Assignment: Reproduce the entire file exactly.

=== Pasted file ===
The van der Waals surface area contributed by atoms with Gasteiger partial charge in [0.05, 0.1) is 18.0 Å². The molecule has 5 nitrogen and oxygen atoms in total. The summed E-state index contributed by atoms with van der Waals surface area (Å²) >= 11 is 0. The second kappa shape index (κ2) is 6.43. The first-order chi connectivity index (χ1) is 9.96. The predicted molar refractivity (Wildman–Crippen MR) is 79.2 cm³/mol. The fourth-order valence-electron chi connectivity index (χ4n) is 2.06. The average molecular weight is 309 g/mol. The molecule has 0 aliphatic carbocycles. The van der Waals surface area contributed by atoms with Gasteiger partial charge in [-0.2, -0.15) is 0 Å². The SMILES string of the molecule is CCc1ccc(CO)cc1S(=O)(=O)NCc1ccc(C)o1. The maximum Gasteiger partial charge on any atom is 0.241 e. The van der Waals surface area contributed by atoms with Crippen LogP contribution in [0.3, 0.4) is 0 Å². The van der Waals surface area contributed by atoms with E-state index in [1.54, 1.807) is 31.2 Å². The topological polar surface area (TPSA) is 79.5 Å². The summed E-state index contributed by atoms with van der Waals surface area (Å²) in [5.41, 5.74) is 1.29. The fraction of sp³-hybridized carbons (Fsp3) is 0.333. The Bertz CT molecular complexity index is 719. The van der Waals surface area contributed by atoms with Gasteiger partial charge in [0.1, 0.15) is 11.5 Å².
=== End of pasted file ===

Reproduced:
The van der Waals surface area contributed by atoms with Gasteiger partial charge in [0.05, 0.1) is 18.0 Å². The molecule has 5 nitrogen and oxygen atoms in total. The summed E-state index contributed by atoms with van der Waals surface area (Å²) >= 11 is 0. The second kappa shape index (κ2) is 6.43. The first-order chi connectivity index (χ1) is 9.96. The predicted molar refractivity (Wildman–Crippen MR) is 79.2 cm³/mol. The fourth-order valence-electron chi connectivity index (χ4n) is 2.06. The average molecular weight is 309 g/mol. The molecule has 0 aliphatic carbocycles. The van der Waals surface area contributed by atoms with Gasteiger partial charge in [-0.2, -0.15) is 0 Å². The SMILES string of the molecule is CCc1ccc(CO)cc1S(=O)(=O)NCc1ccc(C)o1. The maximum Gasteiger partial charge on any atom is 0.241 e. The van der Waals surface area contributed by atoms with Crippen LogP contribution in [0.3, 0.4) is 0 Å². The van der Waals surface area contributed by atoms with E-state index in [1.54, 1.807) is 31.2 Å². The topological polar surface area (TPSA) is 79.5 Å². The summed E-state index contributed by atoms with van der Waals surface area (Å²) in [5.41, 5.74) is 1.29. The fraction of sp³-hybridized carbons (Fsp3) is 0.333. The Bertz CT molecular complexity index is 719. The van der Waals surface area contributed by atoms with Gasteiger partial charge in [0.1, 0.15) is 11.5 Å².